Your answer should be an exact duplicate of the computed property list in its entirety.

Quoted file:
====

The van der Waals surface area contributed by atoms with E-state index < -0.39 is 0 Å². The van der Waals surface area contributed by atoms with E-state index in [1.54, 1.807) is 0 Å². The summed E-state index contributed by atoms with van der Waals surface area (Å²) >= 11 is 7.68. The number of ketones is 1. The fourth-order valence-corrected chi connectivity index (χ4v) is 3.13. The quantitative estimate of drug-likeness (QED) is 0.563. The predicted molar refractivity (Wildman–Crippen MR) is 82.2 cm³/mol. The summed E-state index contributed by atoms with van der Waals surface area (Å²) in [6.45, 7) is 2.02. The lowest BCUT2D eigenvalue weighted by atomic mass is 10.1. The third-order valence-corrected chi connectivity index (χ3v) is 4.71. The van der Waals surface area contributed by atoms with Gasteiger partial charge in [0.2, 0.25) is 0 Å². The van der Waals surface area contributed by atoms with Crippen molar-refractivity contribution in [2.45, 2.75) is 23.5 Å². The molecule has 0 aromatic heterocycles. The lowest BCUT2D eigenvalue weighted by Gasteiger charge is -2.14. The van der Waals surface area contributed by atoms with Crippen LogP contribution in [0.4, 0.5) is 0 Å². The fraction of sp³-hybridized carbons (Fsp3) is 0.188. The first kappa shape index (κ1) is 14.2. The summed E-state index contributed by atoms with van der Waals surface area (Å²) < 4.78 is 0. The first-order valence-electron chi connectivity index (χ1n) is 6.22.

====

The van der Waals surface area contributed by atoms with E-state index < -0.39 is 0 Å². The van der Waals surface area contributed by atoms with E-state index in [1.54, 1.807) is 0 Å². The summed E-state index contributed by atoms with van der Waals surface area (Å²) >= 11 is 7.68. The number of ketones is 1. The fourth-order valence-corrected chi connectivity index (χ4v) is 3.13. The quantitative estimate of drug-likeness (QED) is 0.563. The predicted molar refractivity (Wildman–Crippen MR) is 82.2 cm³/mol. The summed E-state index contributed by atoms with van der Waals surface area (Å²) in [6.45, 7) is 2.02. The lowest BCUT2D eigenvalue weighted by atomic mass is 10.1. The third-order valence-corrected chi connectivity index (χ3v) is 4.71. The van der Waals surface area contributed by atoms with Gasteiger partial charge in [0.2, 0.25) is 0 Å². The van der Waals surface area contributed by atoms with Crippen molar-refractivity contribution in [2.45, 2.75) is 23.5 Å². The molecule has 0 aromatic heterocycles. The lowest BCUT2D eigenvalue weighted by Gasteiger charge is -2.14. The van der Waals surface area contributed by atoms with Crippen LogP contribution in [0.4, 0.5) is 0 Å². The fraction of sp³-hybridized carbons (Fsp3) is 0.188. The first kappa shape index (κ1) is 14.2. The summed E-state index contributed by atoms with van der Waals surface area (Å²) < 4.78 is 0. The first-order valence-electron chi connectivity index (χ1n) is 6.22.